- Research article
- Open Access
Effects of awake caudal anesthesia on mean arterial blood pressure in very low birthweight infants
BMC Anesthesiology volume 20, Article number: 175 (2020)
Intraoperative blood pressure is a relevant variable for postoperative outcome in infants undergoing surgical procedures. It is therefore important to know whether the type of anesthesia has an impact on intraoperative blood pressure management in very low birth weight infants. Here, we retrospectively analyzed intraoperative blood pressure in very low birthweight infants receiving either awake caudal anesthesia without sedation, or caudal block in combination with general anesthesia, both for open inguinal hernia repair.
Ethical approval was provided by the University of Tuebingen Ethical Committee on 05/29/2018 with the project number 403/2018BO2. Patient records of infants admitted by the neonatologist (median age at birth 31.1 ± 3.5 weeks, median weight at birth 1240 ± 521 g) which were scheduled for inguinal hernia repair were retrospectively evaluated for the course of mean arterial blood pressure and perioperative interventions to stabilize blood pressure. A total of 42 patients were included, 16 patients (11 boys, 5 girls) received awake caudal anesthesia, 26 patients (22 boys, 4 girls) a combination of general anesthesia and caudal block.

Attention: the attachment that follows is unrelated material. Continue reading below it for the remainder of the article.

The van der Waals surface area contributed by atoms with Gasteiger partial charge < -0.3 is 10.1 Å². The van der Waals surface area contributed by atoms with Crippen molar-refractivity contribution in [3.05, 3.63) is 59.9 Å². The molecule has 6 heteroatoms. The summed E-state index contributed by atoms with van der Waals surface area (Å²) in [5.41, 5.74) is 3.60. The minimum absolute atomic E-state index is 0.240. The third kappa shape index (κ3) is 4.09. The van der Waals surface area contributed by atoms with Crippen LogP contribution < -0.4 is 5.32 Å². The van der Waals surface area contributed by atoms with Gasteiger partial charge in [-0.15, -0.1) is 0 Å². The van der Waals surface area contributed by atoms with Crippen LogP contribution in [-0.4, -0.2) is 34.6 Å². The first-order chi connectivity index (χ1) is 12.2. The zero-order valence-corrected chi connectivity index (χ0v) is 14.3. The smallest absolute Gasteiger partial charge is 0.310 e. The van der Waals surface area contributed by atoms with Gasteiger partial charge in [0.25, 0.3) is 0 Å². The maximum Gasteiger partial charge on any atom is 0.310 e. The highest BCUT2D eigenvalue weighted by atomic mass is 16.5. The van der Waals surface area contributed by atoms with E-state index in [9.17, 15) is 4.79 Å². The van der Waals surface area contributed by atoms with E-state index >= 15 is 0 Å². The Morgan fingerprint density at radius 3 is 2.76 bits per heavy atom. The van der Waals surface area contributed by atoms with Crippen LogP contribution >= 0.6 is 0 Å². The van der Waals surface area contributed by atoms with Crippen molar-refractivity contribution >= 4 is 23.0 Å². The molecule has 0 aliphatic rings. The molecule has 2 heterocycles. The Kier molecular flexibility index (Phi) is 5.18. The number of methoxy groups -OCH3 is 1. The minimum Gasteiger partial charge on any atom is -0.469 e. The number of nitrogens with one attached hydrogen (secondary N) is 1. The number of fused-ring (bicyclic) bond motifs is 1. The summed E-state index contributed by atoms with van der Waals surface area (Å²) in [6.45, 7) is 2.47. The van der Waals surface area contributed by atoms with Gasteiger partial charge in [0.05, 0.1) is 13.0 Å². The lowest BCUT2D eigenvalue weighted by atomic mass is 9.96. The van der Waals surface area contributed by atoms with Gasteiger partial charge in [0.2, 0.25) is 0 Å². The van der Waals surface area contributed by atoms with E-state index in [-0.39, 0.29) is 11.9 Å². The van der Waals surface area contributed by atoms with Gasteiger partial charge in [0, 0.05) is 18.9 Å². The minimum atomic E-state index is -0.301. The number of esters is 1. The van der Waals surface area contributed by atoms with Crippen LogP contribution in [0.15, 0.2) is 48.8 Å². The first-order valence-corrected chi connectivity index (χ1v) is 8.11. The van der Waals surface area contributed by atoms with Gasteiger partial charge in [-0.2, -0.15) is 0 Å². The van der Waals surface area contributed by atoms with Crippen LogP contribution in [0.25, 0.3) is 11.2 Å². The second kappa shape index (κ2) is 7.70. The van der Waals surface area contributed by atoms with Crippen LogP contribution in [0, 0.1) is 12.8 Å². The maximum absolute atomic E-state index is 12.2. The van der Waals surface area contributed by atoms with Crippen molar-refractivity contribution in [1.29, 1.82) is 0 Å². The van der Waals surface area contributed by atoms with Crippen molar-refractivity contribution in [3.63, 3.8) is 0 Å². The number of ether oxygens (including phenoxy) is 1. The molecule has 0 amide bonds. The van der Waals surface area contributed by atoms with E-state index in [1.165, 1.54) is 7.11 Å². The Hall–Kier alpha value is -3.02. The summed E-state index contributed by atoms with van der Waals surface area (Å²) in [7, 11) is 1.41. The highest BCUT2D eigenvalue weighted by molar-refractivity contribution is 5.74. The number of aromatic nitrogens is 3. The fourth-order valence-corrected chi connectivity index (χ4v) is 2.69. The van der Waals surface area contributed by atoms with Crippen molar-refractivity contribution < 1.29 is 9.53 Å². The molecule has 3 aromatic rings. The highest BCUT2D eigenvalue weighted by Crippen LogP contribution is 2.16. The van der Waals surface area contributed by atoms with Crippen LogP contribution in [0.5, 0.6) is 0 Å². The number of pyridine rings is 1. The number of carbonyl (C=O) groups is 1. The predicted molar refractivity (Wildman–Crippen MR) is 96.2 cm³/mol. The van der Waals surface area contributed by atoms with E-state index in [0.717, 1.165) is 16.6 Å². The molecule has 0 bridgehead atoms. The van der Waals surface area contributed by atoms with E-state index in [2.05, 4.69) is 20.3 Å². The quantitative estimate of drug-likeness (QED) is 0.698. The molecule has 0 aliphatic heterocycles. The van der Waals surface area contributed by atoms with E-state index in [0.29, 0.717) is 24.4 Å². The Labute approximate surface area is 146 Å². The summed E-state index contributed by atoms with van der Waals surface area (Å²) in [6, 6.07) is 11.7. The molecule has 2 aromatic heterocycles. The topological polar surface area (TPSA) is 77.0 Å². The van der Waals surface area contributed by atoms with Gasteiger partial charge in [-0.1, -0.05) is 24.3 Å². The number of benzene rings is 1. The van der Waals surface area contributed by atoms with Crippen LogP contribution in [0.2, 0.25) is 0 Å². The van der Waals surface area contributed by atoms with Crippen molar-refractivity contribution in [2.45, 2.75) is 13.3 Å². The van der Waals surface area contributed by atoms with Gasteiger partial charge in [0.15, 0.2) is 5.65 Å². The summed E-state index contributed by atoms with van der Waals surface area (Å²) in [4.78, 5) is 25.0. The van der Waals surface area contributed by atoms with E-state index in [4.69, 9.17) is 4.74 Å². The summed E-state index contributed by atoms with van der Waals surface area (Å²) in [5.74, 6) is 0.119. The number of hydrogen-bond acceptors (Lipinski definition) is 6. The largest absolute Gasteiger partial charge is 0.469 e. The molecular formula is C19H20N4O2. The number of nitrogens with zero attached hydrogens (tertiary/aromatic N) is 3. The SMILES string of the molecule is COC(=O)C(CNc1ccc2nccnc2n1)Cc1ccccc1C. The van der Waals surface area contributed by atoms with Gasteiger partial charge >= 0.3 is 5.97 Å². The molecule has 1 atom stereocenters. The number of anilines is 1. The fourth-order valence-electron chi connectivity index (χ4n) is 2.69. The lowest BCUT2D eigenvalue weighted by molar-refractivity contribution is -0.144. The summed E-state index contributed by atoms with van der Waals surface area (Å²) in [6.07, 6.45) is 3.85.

Approximately 3% of the measured mean arterial blood pressure values in the caudal anesthesia group were below a critical margin of 35 mmHg, in contrast to 47% in the combined anesthesia group (p < 0.001). Patients in the latter group showed a significantly larger drop of mean arterial blood pressure below 35 mmHg (4.7 ± 2.7 mmHg vs. 1.9 ± 1.6 mmHg; p < 0.005) and a significantly longer time of mean arterial blood pressure below 35 mmHg (25.6 ± 26.0 min vs. 0.9 ± 2.3 min; p < 0.001), although they received more volume and vasopressor boluses for stabilization (27 ± 14.8 ml vs. 10 ± 4.1 ml; p < 0.01 and 0.15 ± 0.06 ml vs. 0 ml of cafedrine/theoadrenaline; p < 0.001).
The study indicates that the use of caudal block as stand alone procedure for inguinal hernia repair in very low birthweight infants might be advantageous in preventing critical blood pressure drops compared to a combination of caudal block with general anesthesia.